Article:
Put a lid on 'Low-T' drug use, FDA panel advises, threatening AbbVie, Lilly meds

The testosterone-drug party may be over. An FDA advisory panel wants to limit their use for safety reasons--and the proposed restrictions would shrink sales significantly. That's not good news for AbbVie ($ABBV), the market leader, and other drugmakers that have been riding a surge of testosterone growth.

After sifting the data on cardiovascular risks at a meeting Wednesday, FDA's expert advisers voted 14-1 to restrict testosterone-replacement therapies to men with a related medical condition, such as a tumor or a genetic disorder. Right now, the drugs are approved for men with clinically low testosterone levels, based on blood tests.

Testosterone drug sales took off a couple of years ago, as AbbVie--then part of Abbott Laboratories ($ABT)--Eli Lilly ($LLY) and other drugmakers extolled their virtues in expensive ad campaigns. The market researchers at Decision Resources predicted that the market would grow to $5 billion by 2017.

AbbVie's AndroGel itself grew to $1.15 billion in 2012. But that's when the safety questions started multiplying. Early last year, Consumer Reports urged men to be wary about starting hormone therapy, saying most really don't need the drugs. The magazine cited drugmakers' big-time spending on marketing the products, with promotional expenses up to $100 million in 2012 from $14 million in 2011.

By November, a Journal of the American Medical Association study had found increases in rates of heart attack, death and stroke among testosterone users, compared with those who didn't use the drugs. And as an accompanying editorial pointed out, some men were using testosterone for lifestyle reasons, rather than to replace actual, clinical deficits in their hormone levels--for antiaging and "physical enhancement," for instance, JAMA notes.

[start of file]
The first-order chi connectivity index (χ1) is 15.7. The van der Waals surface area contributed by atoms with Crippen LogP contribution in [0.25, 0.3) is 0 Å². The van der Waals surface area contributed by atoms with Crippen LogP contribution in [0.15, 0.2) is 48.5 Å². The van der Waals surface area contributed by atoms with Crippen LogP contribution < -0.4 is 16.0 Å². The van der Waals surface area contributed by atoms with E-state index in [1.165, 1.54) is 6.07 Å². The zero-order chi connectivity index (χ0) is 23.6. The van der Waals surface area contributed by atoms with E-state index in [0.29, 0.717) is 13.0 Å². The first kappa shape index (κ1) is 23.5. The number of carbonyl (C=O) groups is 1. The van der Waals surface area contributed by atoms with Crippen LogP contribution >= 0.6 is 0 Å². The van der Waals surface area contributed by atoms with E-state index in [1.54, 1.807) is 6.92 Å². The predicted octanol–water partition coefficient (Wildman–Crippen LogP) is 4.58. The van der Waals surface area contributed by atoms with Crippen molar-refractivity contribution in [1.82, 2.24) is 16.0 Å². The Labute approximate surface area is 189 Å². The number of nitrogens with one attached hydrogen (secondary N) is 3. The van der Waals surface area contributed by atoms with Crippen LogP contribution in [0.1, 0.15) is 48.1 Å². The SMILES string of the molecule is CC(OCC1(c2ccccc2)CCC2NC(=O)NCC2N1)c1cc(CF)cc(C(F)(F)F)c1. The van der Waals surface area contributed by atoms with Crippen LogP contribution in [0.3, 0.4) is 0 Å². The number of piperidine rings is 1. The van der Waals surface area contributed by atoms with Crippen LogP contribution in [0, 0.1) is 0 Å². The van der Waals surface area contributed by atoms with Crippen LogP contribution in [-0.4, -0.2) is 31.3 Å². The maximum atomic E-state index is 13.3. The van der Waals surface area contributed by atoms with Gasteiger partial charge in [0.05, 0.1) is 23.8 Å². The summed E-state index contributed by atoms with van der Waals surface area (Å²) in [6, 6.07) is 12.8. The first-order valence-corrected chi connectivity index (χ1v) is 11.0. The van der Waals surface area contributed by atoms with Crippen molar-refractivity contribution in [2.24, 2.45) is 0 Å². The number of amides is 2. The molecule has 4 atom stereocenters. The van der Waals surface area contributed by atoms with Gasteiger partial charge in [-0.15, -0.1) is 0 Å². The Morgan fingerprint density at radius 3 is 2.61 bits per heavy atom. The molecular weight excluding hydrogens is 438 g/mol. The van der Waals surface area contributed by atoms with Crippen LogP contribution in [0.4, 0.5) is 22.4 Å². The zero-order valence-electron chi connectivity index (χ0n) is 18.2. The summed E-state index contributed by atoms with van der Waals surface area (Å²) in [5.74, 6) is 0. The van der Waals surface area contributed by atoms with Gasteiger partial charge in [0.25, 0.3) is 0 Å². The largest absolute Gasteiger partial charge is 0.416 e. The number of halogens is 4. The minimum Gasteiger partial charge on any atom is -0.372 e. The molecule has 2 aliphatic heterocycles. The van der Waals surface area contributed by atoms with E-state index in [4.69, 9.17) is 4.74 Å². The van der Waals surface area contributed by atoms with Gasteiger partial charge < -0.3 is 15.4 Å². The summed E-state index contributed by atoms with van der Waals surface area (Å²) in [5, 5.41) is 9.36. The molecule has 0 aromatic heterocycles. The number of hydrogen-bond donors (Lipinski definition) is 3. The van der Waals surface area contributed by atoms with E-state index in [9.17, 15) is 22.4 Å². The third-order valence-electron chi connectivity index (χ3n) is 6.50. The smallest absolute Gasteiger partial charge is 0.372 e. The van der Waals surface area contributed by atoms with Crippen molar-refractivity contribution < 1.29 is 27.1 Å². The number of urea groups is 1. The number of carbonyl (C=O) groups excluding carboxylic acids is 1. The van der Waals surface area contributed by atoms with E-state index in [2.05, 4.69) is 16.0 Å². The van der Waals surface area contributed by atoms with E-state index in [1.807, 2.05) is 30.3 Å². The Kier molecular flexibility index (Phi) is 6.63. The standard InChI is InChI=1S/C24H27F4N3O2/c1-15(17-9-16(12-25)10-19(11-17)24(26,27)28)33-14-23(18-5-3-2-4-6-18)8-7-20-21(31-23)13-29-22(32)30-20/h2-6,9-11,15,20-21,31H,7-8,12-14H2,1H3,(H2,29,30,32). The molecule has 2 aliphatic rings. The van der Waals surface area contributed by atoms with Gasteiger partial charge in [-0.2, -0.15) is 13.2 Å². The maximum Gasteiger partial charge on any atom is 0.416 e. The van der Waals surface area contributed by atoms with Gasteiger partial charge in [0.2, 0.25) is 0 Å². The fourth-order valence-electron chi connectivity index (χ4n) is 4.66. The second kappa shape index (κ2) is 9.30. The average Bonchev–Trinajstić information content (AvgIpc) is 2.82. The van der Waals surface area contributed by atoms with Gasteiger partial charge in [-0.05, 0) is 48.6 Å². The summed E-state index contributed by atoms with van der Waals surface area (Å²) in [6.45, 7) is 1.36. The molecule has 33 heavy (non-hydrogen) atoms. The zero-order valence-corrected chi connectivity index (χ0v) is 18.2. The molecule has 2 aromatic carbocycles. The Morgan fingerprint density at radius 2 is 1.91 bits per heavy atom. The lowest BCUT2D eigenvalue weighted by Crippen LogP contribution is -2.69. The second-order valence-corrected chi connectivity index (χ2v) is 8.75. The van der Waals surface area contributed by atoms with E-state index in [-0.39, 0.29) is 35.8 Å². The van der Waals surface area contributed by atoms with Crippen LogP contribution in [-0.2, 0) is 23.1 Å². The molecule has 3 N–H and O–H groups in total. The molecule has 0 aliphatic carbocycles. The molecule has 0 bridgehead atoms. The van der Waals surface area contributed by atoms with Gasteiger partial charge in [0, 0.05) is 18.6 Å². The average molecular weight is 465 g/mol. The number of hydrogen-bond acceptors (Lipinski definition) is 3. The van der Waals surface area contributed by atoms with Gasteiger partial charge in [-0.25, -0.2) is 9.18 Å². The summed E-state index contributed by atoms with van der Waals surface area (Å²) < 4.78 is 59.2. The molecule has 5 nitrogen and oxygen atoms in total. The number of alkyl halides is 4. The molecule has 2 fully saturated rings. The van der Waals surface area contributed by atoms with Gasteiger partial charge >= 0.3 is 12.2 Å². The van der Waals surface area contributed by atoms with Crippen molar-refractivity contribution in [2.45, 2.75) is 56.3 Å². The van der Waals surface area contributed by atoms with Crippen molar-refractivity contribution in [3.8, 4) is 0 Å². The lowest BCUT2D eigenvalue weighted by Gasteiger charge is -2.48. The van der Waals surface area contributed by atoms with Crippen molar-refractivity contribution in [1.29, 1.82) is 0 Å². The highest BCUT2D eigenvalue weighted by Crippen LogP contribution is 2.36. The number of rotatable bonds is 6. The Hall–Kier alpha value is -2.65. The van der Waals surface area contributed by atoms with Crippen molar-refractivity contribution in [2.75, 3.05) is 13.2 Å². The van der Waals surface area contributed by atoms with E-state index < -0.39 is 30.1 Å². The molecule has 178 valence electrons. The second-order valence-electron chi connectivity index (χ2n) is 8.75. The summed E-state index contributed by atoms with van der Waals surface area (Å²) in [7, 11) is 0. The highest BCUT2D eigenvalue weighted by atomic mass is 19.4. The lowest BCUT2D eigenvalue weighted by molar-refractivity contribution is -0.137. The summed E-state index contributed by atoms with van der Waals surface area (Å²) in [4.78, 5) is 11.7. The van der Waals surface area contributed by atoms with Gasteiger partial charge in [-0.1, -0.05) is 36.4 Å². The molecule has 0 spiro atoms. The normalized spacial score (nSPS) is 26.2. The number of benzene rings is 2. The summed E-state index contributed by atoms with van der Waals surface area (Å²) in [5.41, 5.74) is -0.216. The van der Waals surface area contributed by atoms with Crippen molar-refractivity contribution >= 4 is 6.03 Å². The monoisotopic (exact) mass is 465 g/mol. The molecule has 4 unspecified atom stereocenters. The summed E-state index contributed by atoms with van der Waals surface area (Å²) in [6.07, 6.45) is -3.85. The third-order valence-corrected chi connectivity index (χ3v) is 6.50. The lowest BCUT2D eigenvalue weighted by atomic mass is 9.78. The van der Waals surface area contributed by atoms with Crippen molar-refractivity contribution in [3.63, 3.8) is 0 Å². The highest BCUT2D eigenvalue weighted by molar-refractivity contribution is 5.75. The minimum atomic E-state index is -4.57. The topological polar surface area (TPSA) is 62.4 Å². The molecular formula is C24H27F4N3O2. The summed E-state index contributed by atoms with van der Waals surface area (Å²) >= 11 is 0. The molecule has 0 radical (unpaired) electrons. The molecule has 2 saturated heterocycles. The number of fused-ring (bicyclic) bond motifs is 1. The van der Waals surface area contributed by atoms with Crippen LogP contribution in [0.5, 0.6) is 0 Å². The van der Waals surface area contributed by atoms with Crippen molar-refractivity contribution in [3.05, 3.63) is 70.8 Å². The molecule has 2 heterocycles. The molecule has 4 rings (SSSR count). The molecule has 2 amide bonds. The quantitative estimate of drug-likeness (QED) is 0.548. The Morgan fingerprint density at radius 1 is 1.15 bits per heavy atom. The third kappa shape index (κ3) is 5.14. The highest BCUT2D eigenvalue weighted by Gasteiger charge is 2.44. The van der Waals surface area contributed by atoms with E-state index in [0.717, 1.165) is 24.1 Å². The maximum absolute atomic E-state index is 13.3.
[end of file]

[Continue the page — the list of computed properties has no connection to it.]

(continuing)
Meanwhile, AbbVie's AndroGel sales were flagging slightly, dropping by 10% in 2013 to just over $1 billion. A rival drug from Auxilium ($AUXL), Testim, saw sales suffer so much that the company is now planning to lay off 30% of its workforce.

Critics pounced on the JAMA study. A separate analysis of Medicare patients records concluded that the drugs not only didn't increase the risk of heart attack, but might protect against one in men at highest risk. Meanwhile, the FDA and its counterparts in Europe were reviewing the latest data on their safety.

The advisory panel convened to look at the issue, and obviously agreed with those worried about widespread use of testosterone replacements. In addition to the proposed limitations, the committee also voted in favor of new cardiovascular-safety studies in men with age-related low testosterone.

Regulatory limits aren't the only worries for these drugmakers, either. A panel of judges in Chicago recently consolidated a number of mounting cases against Abbott and AbbVie, which sell AndroGel; Eli Lilly, which makes the armpit swipe Axiron; Pfizer ($PFE), for its injectable version; and Actavis ($ACT) for its testosterone patch.

- read the Reuters news

Special Report: Top 10 pharma companies by 2013 revenue - Eli Lilly

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